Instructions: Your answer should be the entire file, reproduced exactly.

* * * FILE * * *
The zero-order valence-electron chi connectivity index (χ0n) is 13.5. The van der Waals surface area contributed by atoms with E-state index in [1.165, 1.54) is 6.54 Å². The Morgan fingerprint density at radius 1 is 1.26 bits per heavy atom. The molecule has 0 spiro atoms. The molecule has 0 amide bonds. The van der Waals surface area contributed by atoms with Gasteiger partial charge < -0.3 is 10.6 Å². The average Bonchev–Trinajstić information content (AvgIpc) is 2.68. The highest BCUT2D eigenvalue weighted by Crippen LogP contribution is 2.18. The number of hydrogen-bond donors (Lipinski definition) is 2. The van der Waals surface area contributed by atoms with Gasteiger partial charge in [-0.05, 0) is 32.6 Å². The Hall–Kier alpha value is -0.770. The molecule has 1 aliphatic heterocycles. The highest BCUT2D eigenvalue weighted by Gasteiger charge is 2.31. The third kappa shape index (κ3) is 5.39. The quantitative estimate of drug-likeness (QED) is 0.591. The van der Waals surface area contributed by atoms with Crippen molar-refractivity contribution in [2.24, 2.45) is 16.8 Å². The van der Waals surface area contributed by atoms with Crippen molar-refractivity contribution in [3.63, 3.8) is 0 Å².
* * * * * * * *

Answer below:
The zero-order valence-electron chi connectivity index (χ0n) is 13.5. The van der Waals surface area contributed by atoms with E-state index in [1.165, 1.54) is 6.54 Å². The Morgan fingerprint density at radius 1 is 1.26 bits per heavy atom. The molecule has 0 spiro atoms. The molecule has 0 amide bonds. The van der Waals surface area contributed by atoms with Gasteiger partial charge < -0.3 is 10.6 Å². The average Bonchev–Trinajstić information content (AvgIpc) is 2.68. The highest BCUT2D eigenvalue weighted by Crippen LogP contribution is 2.18. The number of hydrogen-bond donors (Lipinski definition) is 2. The van der Waals surface area contributed by atoms with Gasteiger partial charge in [-0.05, 0) is 32.6 Å². The Hall–Kier alpha value is -0.770. The molecule has 1 aliphatic heterocycles. The highest BCUT2D eigenvalue weighted by Gasteiger charge is 2.31. The third kappa shape index (κ3) is 5.39. The quantitative estimate of drug-likeness (QED) is 0.591. The van der Waals surface area contributed by atoms with Crippen molar-refractivity contribution in [2.24, 2.45) is 16.8 Å². The van der Waals surface area contributed by atoms with Crippen molar-refractivity contribution in [3.63, 3.8) is 0 Å².